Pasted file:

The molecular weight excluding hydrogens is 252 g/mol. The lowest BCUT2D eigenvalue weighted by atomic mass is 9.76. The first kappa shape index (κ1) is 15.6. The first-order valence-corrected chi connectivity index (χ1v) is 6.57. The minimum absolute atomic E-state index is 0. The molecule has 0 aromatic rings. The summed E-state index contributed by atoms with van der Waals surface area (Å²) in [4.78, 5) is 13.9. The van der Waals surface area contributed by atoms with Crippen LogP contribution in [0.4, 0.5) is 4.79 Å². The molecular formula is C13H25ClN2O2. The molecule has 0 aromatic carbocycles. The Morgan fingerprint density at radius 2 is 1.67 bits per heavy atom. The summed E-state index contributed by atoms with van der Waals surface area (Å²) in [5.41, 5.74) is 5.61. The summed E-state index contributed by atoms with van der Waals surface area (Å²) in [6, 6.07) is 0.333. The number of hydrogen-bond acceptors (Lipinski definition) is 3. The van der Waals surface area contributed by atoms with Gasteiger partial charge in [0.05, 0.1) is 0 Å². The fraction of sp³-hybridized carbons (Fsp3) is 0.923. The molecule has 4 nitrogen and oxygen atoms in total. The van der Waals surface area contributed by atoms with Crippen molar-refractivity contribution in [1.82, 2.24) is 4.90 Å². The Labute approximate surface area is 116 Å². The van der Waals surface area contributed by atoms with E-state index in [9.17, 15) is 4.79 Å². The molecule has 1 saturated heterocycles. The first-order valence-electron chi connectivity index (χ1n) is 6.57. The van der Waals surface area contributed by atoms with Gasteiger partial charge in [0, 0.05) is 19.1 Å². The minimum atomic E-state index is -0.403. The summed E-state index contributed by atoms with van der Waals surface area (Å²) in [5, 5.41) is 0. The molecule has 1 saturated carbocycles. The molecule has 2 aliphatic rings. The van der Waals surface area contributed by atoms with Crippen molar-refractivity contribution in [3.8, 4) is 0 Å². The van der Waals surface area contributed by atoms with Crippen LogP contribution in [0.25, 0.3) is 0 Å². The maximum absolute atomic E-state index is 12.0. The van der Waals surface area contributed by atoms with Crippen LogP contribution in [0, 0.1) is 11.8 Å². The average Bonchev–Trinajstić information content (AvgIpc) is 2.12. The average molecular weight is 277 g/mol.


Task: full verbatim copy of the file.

The molecular weight excluding hydrogens is 252 g/mol. The lowest BCUT2D eigenvalue weighted by atomic mass is 9.76. The first kappa shape index (κ1) is 15.6. The first-order valence-corrected chi connectivity index (χ1v) is 6.57. The minimum absolute atomic E-state index is 0. The molecule has 0 aromatic rings. The summed E-state index contributed by atoms with van der Waals surface area (Å²) in [4.78, 5) is 13.9. The van der Waals surface area contributed by atoms with Crippen LogP contribution in [0.4, 0.5) is 4.79 Å². The molecular formula is C13H25ClN2O2. The molecule has 0 aromatic carbocycles. The Morgan fingerprint density at radius 2 is 1.67 bits per heavy atom. The summed E-state index contributed by atoms with van der Waals surface area (Å²) in [5.41, 5.74) is 5.61. The summed E-state index contributed by atoms with van der Waals surface area (Å²) in [6, 6.07) is 0.333. The number of hydrogen-bond acceptors (Lipinski definition) is 3. The van der Waals surface area contributed by atoms with Gasteiger partial charge in [0.05, 0.1) is 0 Å². The fraction of sp³-hybridized carbons (Fsp3) is 0.923. The molecule has 4 nitrogen and oxygen atoms in total. The van der Waals surface area contributed by atoms with Crippen molar-refractivity contribution in [1.82, 2.24) is 4.90 Å². The Labute approximate surface area is 116 Å². The van der Waals surface area contributed by atoms with E-state index in [9.17, 15) is 4.79 Å². The molecule has 1 saturated heterocycles. The first-order valence-electron chi connectivity index (χ1n) is 6.57. The van der Waals surface area contributed by atoms with Gasteiger partial charge in [0, 0.05) is 19.1 Å². The minimum atomic E-state index is -0.403. The summed E-state index contributed by atoms with van der Waals surface area (Å²) in [5, 5.41) is 0. The molecule has 1 saturated carbocycles. The molecule has 2 aliphatic rings. The van der Waals surface area contributed by atoms with Crippen molar-refractivity contribution in [3.8, 4) is 0 Å². The van der Waals surface area contributed by atoms with Crippen LogP contribution in [0.25, 0.3) is 0 Å². The maximum absolute atomic E-state index is 12.0. The van der Waals surface area contributed by atoms with Crippen LogP contribution in [0, 0.1) is 11.8 Å². The average Bonchev–Trinajstić information content (AvgIpc) is 2.12. The average molecular weight is 277 g/mol.